AspirinWe all take Aspirin pretty much for granted, but did you know that before Aspirin was available, people used willow bark! They didn’t understand how or why it worked, but chewing on a section of bark did in fact relieve pain. It was even suggested that it should be used during childbirth. Can’t see that helping!

I did a little searching and went through some books to see what else I could find out. Actually, the history was quite interesting, but then I found something else¦ a few bizarre uses!

Aspirin as we know it was supposedly created in 1897, but it can be traced back about 3500 years.  Hippocrates (the father of  technical medicine) discovered recipes that used the bark of the willow tree (mentioned above) to produce a powder that would relieve headaches, pain and fever. This substance would be used for generations.

But it was centuries later that the first known recipe for “Aspirin” was bought from an Egyptian street vendor by a German Egyptologist named Georg Ebers. It revealed that an infusion of dried myrtle leaves could bring about relief for rheumatic and back pain. Apparently the Egyptians had been using the leaves for years. We now know that the myrtle leaves contain a term that we are very familiar with… salicylic acid. That was to be refined into the product that we are familiar with today.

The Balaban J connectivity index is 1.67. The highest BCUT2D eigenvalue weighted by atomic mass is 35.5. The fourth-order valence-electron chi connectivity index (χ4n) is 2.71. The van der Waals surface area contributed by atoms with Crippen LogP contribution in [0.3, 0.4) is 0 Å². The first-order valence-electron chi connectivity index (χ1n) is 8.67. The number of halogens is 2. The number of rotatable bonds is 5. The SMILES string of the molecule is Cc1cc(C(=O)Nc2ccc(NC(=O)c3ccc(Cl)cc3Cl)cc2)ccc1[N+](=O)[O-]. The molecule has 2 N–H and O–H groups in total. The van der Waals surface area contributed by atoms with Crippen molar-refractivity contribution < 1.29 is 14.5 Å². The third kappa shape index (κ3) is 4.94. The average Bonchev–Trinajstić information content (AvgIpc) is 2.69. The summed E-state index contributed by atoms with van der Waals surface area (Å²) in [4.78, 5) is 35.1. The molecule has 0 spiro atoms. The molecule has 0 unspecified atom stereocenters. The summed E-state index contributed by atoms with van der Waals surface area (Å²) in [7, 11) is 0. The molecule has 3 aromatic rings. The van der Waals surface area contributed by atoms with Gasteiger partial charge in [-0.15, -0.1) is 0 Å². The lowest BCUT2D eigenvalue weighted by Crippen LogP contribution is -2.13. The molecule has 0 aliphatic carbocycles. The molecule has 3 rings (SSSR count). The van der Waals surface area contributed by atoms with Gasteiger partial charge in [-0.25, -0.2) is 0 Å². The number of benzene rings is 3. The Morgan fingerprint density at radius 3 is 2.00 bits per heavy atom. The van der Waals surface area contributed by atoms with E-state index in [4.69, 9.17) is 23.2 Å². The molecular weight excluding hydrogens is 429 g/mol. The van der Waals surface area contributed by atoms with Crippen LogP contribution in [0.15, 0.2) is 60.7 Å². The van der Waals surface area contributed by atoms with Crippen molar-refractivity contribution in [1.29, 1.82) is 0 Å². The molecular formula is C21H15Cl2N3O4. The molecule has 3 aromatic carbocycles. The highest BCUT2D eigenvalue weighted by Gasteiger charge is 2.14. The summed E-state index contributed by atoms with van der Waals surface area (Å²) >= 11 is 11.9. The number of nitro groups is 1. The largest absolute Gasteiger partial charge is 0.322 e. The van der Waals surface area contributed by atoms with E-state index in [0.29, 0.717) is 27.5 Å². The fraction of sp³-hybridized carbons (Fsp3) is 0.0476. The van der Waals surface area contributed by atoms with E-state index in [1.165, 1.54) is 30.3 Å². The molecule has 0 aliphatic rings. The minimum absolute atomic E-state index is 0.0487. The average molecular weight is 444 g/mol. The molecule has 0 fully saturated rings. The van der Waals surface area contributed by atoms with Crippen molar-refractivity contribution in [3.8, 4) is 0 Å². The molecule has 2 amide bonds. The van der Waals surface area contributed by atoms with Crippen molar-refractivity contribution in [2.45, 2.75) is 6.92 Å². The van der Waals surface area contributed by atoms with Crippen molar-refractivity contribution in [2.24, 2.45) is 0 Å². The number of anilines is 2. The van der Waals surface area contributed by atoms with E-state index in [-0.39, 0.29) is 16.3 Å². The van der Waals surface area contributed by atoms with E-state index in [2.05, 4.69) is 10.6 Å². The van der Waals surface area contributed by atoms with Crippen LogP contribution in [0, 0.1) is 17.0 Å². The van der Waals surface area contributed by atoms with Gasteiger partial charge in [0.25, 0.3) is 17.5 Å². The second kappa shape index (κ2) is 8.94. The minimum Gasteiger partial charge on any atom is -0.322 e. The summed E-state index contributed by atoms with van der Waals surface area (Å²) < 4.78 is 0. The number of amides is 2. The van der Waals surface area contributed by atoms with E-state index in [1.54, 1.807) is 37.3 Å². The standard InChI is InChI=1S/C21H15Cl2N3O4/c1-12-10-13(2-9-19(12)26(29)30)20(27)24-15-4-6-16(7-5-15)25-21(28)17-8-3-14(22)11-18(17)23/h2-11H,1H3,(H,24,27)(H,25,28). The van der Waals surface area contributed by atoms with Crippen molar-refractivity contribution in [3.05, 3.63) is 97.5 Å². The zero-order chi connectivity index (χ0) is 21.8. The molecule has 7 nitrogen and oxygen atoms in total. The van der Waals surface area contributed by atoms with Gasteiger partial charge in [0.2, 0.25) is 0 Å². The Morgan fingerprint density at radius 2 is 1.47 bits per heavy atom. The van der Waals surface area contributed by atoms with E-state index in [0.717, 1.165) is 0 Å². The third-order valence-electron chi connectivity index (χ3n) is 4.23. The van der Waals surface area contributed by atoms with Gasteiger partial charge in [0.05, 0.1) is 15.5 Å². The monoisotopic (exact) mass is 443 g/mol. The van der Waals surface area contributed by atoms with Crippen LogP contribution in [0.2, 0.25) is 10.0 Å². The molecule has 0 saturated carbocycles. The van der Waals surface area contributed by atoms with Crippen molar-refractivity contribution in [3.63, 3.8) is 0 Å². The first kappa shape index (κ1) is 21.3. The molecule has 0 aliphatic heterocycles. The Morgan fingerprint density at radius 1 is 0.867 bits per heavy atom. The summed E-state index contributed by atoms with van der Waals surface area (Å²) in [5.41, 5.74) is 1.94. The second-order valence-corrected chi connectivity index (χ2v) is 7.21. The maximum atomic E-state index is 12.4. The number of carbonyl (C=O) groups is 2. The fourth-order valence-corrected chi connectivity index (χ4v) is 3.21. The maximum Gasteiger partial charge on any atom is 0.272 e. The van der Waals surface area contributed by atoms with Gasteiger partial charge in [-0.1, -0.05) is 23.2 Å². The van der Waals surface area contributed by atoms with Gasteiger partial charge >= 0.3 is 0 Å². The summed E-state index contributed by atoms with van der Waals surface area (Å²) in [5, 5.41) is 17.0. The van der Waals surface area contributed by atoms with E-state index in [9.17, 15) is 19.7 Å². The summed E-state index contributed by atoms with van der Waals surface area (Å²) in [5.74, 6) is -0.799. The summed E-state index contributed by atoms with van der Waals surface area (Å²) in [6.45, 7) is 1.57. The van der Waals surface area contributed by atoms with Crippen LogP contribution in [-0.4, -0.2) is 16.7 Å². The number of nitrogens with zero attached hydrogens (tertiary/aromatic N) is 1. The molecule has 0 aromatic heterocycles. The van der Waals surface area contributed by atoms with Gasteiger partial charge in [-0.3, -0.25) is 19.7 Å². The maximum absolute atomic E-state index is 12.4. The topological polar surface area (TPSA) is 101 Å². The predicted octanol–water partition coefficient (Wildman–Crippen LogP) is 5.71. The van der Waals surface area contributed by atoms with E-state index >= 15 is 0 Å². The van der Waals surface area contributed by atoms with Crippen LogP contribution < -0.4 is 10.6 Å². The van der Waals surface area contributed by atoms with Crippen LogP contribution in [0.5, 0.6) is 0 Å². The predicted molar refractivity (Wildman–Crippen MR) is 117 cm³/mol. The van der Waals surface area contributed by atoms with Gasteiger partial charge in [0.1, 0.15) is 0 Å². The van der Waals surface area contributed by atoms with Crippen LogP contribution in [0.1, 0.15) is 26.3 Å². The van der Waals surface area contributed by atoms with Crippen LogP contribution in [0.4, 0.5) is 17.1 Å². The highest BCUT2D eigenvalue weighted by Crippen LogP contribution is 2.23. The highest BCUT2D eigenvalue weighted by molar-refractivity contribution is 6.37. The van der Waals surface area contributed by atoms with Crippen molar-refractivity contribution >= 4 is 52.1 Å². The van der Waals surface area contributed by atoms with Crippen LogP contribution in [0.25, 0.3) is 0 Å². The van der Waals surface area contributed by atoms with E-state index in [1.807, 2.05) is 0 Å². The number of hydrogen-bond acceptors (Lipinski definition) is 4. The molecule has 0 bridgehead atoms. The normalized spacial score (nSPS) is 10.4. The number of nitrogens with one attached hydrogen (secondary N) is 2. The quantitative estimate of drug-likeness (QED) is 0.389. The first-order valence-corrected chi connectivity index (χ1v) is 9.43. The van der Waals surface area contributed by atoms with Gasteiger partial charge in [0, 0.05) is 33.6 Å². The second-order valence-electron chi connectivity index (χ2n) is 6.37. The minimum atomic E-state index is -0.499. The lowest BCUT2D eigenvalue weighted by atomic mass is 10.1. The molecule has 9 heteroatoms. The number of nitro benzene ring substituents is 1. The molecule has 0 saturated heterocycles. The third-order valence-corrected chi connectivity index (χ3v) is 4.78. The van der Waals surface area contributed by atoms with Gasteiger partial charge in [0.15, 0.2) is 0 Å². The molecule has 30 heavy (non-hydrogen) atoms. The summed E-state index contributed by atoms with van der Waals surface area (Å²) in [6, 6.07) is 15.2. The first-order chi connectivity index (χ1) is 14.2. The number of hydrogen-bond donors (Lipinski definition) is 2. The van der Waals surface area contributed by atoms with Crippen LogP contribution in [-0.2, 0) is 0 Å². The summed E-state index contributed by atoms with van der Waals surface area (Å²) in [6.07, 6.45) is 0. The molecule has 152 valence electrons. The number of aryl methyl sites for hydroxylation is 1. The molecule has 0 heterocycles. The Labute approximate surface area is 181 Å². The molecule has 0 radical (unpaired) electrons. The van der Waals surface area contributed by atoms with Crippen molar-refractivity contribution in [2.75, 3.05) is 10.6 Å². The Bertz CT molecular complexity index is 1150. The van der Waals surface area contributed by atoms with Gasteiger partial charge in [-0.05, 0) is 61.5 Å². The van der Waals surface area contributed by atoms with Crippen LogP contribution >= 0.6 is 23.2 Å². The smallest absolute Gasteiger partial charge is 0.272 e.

Did You Know…

In the early days, Aspirin was first sold in the form of a powder.

It wasn’t until  1915, that the first tablets were made. It was during this year that they also became available without prescription.

1952, Children’s Chewable Aspirins were introduced. Remember those? They were a soft orange color and tasted pretty good if I remember correctly!

It is thought that in the last hundred years, one trillion Aspirin tablets have been consumed. That is a lot of Aspirin!

Here is something interesting. Guess what was included in the medicine kits of the astronauts that went to the moon… you guessed it, Bayer Aspirin.

A friend once told me that she used crushed Aspirin in her shampoo to help control dandruff. I looked it up and sure enough, there is salicylic acid in dandruff shampoos.

I also did a little checking and found that wart removal products also contain salicylic acid which  explains the old wive’s tale of applying a damp Aspirin to a wart and then covering it with a bandage.